Using psychological principles in the customer journey

How minimising bad experiences, giving customers choice and a sense of control, and sticking to habits can help improve customer experience

Corporations have a long history of applying psychological principles to make their marketing more effective. Fast food brands are famously associated with the colours red and yellow, which are commonly believed to make consumers feel hungrier and to stimulate positive emotions. There are solid psychological reasons, too, behind the popularity of adverts featuring smiling, attractive people: the emotional contagion effect makes consumers feel more at ease when they see these images, and therefore more comfortable in making big purchases. Much criticism has been levelled at organisations that exploit psychological tricks to manipulate people into making potentially poor purchasing decisions, such as payday lenders who rely on people’s tendency to overvalue an immediate financial gain. Still, an understanding of what makes people tick can also enable brands to provide their consumers with much more rewarding customer experiences. 

There is evidence of applied behavioural psychology being used to make our lives easier all around us, often in such subtle ways that we never notice the deliberate design at work. The psychologist Daniel Kahneman famously showed that most of our actions are driven by quick and instinctive “System 1” thought processes, rather than deliberate, conscious decision-making. Because people often act without really “thinking”, therefore, they rely on repeated automatic behaviours, and often will not consciously pay attention during a routine task like using an ATM. Because of this, most ATMs now dispense the consumer’s card back to them first, before dispensing any cash. This small tweak significantly reduces the rates at which consumers lose their cards because, for most, the bit where they get the money is the only part of that process to which they pay any conscious attention. 

As brands have developed a more nuanced understanding of consumer’s psychological responses to different aspects of their customer journeys, a range of innovative ways of addressing pain points and maximising enjoyment have emerged. Researchers have identified three primary psychological factors that can influence consumers’ appraisal of a customer journey: sequence, segmentation and control. Firstly, consumers have been shown to usually only remember the high and low points of a customer journey, and the sequence of those touchpoints has an impact on their appraisal of their experience. They are likely to be much more negative if their last interaction with a brand was a bad one. Secondly, the way in which positive and negative experiences are grouped together can have an impact: consumers are likely to be more forgiving if the negative parts of their experience are interspersed with pleasurable experiences (for example, by adding fun waiting areas to long queues at an amusement park). Finally, customers are more satisfied when they feel in control. A home repair company who investigated their customer satisfaction levels found, unsurprisingly, that customers do not like long wait times. More surprisingly, they also found that these same customers were much happier to wait a long time if they had the power to schedule the exact time when their visit would take place.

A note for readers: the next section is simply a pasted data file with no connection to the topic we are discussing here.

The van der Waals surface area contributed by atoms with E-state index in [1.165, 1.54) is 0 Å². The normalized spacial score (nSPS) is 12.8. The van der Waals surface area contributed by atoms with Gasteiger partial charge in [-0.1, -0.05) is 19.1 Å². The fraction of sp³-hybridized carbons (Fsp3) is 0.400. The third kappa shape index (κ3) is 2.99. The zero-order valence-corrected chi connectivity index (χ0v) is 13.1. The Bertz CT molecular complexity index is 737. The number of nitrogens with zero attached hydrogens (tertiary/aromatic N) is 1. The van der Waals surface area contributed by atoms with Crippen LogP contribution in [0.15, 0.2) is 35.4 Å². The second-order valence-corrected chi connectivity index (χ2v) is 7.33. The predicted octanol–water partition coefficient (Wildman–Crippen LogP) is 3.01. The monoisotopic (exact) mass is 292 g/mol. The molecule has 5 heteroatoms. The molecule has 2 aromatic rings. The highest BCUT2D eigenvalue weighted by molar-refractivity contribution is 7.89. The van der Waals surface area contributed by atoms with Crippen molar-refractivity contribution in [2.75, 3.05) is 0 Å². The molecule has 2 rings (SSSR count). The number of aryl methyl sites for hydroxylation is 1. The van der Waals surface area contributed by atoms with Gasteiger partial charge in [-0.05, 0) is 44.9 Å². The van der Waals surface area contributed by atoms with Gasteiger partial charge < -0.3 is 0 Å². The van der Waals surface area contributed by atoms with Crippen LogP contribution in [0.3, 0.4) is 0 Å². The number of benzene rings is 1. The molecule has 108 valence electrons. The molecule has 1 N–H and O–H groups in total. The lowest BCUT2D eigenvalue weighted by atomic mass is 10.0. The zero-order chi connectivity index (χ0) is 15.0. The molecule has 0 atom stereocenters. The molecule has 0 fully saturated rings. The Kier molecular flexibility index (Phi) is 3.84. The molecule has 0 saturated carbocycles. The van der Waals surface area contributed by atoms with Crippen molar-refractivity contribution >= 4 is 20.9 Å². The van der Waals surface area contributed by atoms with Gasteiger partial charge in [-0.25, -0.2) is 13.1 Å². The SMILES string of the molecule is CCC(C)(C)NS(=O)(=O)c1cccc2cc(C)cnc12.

The most popular online retailers are often the ones who have most effectively maximised these aspects of their customer experience: Amazon, for example, consolidate the pain of entering payment details with their one-click ordering process, while the pleasurable experience of actually ordering a product remains spread out across individual transactions. Deliveroo and Uber provide customers with a strong sense of control by providing detailed real-time updates on the whereabouts of their drivers, including a real-time map of their location.  

The principles apply in the offline world, too. Apple are the prime example of this, having arguably revolutionised the way that people shop with the invention of the Apple Store. In the Apple Store, the stressful elements of the customer journey are effectively minimised by the introduction of the “Specialist”, a souped-up sales representative who is specifically trained to build emotional rapport and a trusting relationship with the customer, guiding them through the stressful aspects of the purchasing process. Consumers at Apple Stores are also frequently encouraged to play with the technology on display, effectively interspersing the more painful aspects of the shopping experience with the dopamine hit of a fun experience. Every aspect of the Apple Store experience is carefully designed with the customer at the centre, and this contributes to the fierce brand loyalty Apple has earned over the years, earning Apple one of the strongest Halo Effects of any brand.8 

To curate a psychologically pleasing customer journey, it is worth considering the following principles:  

  • Carefully consider the customer journey and key touchpoints to minimise potentially bad experiences and finish on a strong, upbeat note 
  • Give customers choice and a sense of control 
  • Stick to habits and prevent any surprises